Dick Harmon: Hot-shooting Dons race past stumbling BYU Cougars

Published: Sunday, Feb. 10 2013 10:32 a.m. MST

BYU's Bronson Kaufusi goes hard to the basket as BYU and San Francisco play Saturday, Feb. 9, 2013 in the Marriott Center.

Scott G Winterton, Deseret News

PROVO — The Dons were an unstoppable trolley car.

BYU didn’t stand a chance.

San Francisco had never beaten a Dave Rose basketball team. In fact, the Dons had dealt with nothing but heartache from Rose squads since the Cougars entered the WCC.

Until Saturday night in the Marriott Center.

San Francisco blistered the nets, converting 9 of 10 second-half 3-point shots in a 60-point second half that buried the Cougars in their own gym, 99-87. The Dons would have scored 100 if somebody didn't brick a free throw in the closing seconds.

In all, San Francisco made 14 of 23 shots from beyond the arc. It was a show. It was impressive. It’s something I’ve never seen in the Marriott Center, that kind of shooting in a 20-minute period.

It left BYU stunned, humbled and visibly shaken two days after losing at San Diego. The Cougars had no answer. They started poorly on 1 of 8 shooting, raced to a 15-point lead, led 48-39 at the half and then drowned in the wake thrown up by these Dons.

BYU looked tired and beat up. Emotionally, the Cougars have to be pistol-whipped.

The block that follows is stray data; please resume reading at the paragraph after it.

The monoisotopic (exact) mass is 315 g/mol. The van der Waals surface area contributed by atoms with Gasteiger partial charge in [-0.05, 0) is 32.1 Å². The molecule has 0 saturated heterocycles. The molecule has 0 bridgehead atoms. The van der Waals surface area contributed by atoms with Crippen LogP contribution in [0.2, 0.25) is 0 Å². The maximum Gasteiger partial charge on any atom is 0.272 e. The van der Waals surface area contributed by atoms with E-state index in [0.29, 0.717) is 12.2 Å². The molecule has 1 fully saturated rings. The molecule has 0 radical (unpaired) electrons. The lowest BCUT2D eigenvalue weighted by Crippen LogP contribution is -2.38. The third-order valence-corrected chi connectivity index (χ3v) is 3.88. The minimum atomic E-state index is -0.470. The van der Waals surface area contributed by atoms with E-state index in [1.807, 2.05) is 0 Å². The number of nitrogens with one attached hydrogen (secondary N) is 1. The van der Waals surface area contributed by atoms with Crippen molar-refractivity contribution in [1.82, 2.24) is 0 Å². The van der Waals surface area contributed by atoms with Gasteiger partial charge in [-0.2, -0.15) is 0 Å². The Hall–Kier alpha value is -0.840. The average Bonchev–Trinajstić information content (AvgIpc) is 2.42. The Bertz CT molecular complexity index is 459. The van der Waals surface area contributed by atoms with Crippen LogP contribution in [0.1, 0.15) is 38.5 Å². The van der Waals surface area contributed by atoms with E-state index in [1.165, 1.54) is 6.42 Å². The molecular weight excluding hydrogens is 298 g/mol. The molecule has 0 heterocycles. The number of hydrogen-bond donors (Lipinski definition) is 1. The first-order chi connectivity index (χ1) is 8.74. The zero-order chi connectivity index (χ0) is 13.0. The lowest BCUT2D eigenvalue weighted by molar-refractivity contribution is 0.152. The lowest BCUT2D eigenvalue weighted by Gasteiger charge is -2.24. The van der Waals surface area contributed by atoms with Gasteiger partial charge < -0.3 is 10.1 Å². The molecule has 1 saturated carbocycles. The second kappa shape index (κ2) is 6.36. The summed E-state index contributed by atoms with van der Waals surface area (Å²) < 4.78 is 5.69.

The loss drops the Cougars to 18-8 overall and 8-4 in the WCC. It exposed every single one of BYU’s shortcomings: lack of rebounding, inability to guard the 3, poor shot selection and an extended slump by key players in the shooting department.

San Francisco made its run by spreading out the Cougars, moving the ball around and launching bombs that found their target as if guided by lasers.

Dons coach Rex Walters said his team had plenty of rest and more time to prepare for Rose, Tyler Haws and Brandon Davies. The rest was a factor, but he never imagined his team — even a team of shooters — would have that kind of night on the road at BYU, a team the Dons had never defeated in league play.

“We were making shots,” said Walters. “We spread them out and got good looks and made shots, even late in the shot clock. We got good looks and were patient and tough.”

Where the Dons made just 5 of 13 treys in the first half, they finished as hot as any team the Cougars have played in recent memory.

The Dons killed BYU by having a trio of players post career nights.

Chris Adams (5 of 6 from 3 for 17 points) had never scored more than 14. De’End Parker (8 of 11 from the field for 23) had the best shooting night of his career, percentage-wise. Avry Holmes (3 of 5 from distance and 8 of 10 from the line for 17 points) tied his career high in scoring. “As good as any of them have had in a SF uniform” is how Walters’ put it.

Had Walters ever had one of his team go 9 of 10 from beyond the arc in a half?

“I don’t know. No. But we were getting good looks. When we got them down, we spread them out and got looks. I’ve had nightmares of Matt Carlino hitting shots at the buzzer. It’s been frustrating for us. This is the best win I’ve had at San Francisco on the road since I’ve been here. This was a very big win against a very good team.”

Point guard Cody Doolin, who has been on the short end of some emotional losses to the Cougars, said plenty of his mates had career nights in Provo.

“Oh, man, we really got hot out there,” said Doolin.

“To beat a good team like that you have to shoot the ball really well, especially on the road. We really heated it up there at the end and we played very good defense when we went small and we rebounded well when we went small. That was a key.”

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